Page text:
Another source suggested it was an open secret in Vienna that Rosa had taken a Pettibon from the apartment of one of Pettibon’s former girlfriends and sold it to a collector in town. A different source directed me to a video of Rosa in a what almost became a physical brawl with the collector Stefan Simchowitz at an opening at Ibid Gallery in Los Angeles. But perhaps that’s a story for another day.
Pettibon’s studio declined to comment beyond that one statement, and his New York gallery, David Zwirner, did not respond to an email. Christian Rosa did not respond to multiple requests for comment.
PAULA COOPER LURES DIRECTOR FROM UPTOWN POWERHOUSE
This year has already been a big one for Paula Cooper Gallery. The legendary shop known for championing a generation of minimalist and conceptual artists has expanded beyond New York for the first time in its 53-year history with a new outpost in Palm Beach. Now, it’s making power moves on the staff side as well. Wet Paint can reveal that Alexis Johnson, long a secret weapon at Lévy Gorvy, will be leaving her job to become a senior director at Paula Cooper.
It marks a homecoming for Johnson—she worked at the gallery for six years starting in 2010. “She is an indefatigable advocate on behalf of art and artists, and we are excited to see her resume longstanding relationships with our artists, as well as forge new bonds,” said Steven Henry, senior director of the gallery. She’ll be working out of Chelsea, while Henry will be manning the ship down in Palm Beach, where the gallery snagged a clutch space on the tony stretch of Worth Avenue.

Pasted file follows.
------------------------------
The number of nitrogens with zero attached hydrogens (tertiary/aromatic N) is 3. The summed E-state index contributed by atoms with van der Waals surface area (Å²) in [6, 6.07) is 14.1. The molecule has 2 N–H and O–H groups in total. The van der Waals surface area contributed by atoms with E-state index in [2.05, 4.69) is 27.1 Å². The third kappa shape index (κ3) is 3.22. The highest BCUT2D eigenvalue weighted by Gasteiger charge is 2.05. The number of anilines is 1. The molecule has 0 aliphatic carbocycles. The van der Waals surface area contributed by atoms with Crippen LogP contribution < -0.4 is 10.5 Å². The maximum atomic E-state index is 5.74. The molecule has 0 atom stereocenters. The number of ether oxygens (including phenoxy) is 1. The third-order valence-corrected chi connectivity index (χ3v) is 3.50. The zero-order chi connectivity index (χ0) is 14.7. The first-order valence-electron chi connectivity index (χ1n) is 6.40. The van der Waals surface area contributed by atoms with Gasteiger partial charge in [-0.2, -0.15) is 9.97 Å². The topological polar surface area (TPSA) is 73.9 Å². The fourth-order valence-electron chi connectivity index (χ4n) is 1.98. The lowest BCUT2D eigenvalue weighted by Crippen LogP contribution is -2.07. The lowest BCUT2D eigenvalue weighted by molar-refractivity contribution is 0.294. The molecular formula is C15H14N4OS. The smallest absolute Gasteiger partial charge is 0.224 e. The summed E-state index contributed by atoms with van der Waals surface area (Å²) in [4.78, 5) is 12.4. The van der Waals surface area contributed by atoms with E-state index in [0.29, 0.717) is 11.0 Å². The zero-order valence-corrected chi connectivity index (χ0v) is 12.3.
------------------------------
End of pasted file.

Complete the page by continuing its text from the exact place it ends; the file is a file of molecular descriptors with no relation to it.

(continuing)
Just in time for all that GameStop commotion in the markets, the last Pop Quiz was a still from the film Wall Street: Money Never Sleeps; the work in question is an Antony Gormley in Gordon Gekko’s London office. Here are those who sent in correct answers: Cyprien David, exhibition coordinator at Gagosian Geneva; Sofía Silva, the curatorial & education fellow in US Latinx Art at the Whitney; Chloe Nanshu Yang, assistant at the Hive Center for Contemporary Art in Beijing; Nicole Berry, executive director of The Armory Show; Queenie Wong, director of Sonnabend Gallery; Brian Balfour-Oatts, director of postwar and contemporary art at Archeus / Post-Modern; and Lexi Bishop, founder of the Pittsburgh gallery Here. Congrats to you!
Now for this week’s clue. What is this work, specifically where is it installed, and who owns it?